In March, The Huffington Post began talking to teens and adults throughout the U.S. about their experiences with gun violence. This is one individual's story. You can read others here.
Fourteen years ago, on the morning of April 20, 1999, seniors Eric Harris, 18, and Dylan Klebold, 17, set off bombs, murdered 12 classmates and a teacher, injured 24 more, and then ultimately took their own lives at Columbine High School -- all in the span of 49 minutes, in what has remained one of the bloodiest mass shootings in American history.
Samuel Granillo was a 17-year-old junior at Columbine High School when the massacre occurred. Now 31, Granillo says he is still recovering from the psychological scars left from that day.
Tragically, on July 20, 2012, Granillo relived much of that pain when a gunman opened fire on an unsuspecting audience -- one that included several of his friends -- at the Century 16 theater in Aurora, Colo., during a midnight screening of "The Dark Knight Rises." Fifty-eight people were injured and 12 were killed, including Granillo's friend, 24-year-old Alex Teves.
In a detailed interview with The Huffington Post, Granillo opens up about what happened to him during the Columbine shooting and what continues to haunt him to this day, as well as the trauma of losing a friend to gun violence in another mass shooting so close to home.Watch Part 1 of the Samuel Granillo interview (story continues below video):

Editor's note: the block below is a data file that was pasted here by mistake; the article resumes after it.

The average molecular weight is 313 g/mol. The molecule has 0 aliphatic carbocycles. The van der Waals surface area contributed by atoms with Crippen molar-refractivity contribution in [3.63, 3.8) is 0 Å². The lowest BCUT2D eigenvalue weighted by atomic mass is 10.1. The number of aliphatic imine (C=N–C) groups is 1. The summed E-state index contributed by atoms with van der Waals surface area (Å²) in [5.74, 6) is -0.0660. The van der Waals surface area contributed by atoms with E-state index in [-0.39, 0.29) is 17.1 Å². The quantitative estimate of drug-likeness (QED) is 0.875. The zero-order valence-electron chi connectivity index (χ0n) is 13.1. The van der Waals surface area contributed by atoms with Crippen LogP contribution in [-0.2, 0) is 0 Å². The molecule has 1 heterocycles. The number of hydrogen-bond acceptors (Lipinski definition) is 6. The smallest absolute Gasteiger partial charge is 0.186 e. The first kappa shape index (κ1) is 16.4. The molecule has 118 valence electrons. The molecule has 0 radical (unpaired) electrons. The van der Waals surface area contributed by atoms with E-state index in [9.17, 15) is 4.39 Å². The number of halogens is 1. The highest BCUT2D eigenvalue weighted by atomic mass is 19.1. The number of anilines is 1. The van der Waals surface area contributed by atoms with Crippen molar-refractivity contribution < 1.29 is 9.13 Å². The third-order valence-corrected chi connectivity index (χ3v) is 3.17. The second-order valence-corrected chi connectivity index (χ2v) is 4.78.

Granillo was one of 17 people at Columbine High School barricaded in an office near the school's cafeteria, where much of the massacre took place. The students quickly noticed that there was no lock on the office door, so Granillo shoved his toes into the bottom of the door and laid on the ground to use his body weight to wedge it shut.
"A couple minutes later the doorknob turns," Granillo recalled. "And it's just like in a horror movie almost, when you're trying to be quiet and the doorknob starts to turn and you know what's on the other side. And everyone in my room, which was a tiny office, started pushing on my knees and shoulders trying to brace me. We were fighting the door shut against the shooters."
Granillo says that it was a quiet struggle in that room trying to keep the door shut, and that there were no words exchanged between the 17 people hiding and the people they heard outside. He cannot be sure who was on the other side of the door, but assumes it was Klebold and Harris.
"It wasn't somebody looking for safety, it wasn't anyone saying, 'Please let me in, I need a place to hide' -- it was quiet and angry feeling," he said. The people outside the door managed to force it open a couple of inches, but never fired any shots at it.
And suddenly they stopped pushing, Granillo recalled. "They sort of gave up, I don't know what happened, but I could hear them talking outside the door and I don't know who else it would have been. It was the weirdest tone of voice -- it was so casual, there was no panic in the voice, they weren't angry. It was just two people talking.
"And the voices sort of faded away, and as they did, more and more gunshots and explosions started going off in the distance. We could sort of tell how far away they were from the distance of the noise, and when we felt they were far enough away, as fast as we could we built a barricade against the door with everything in the room."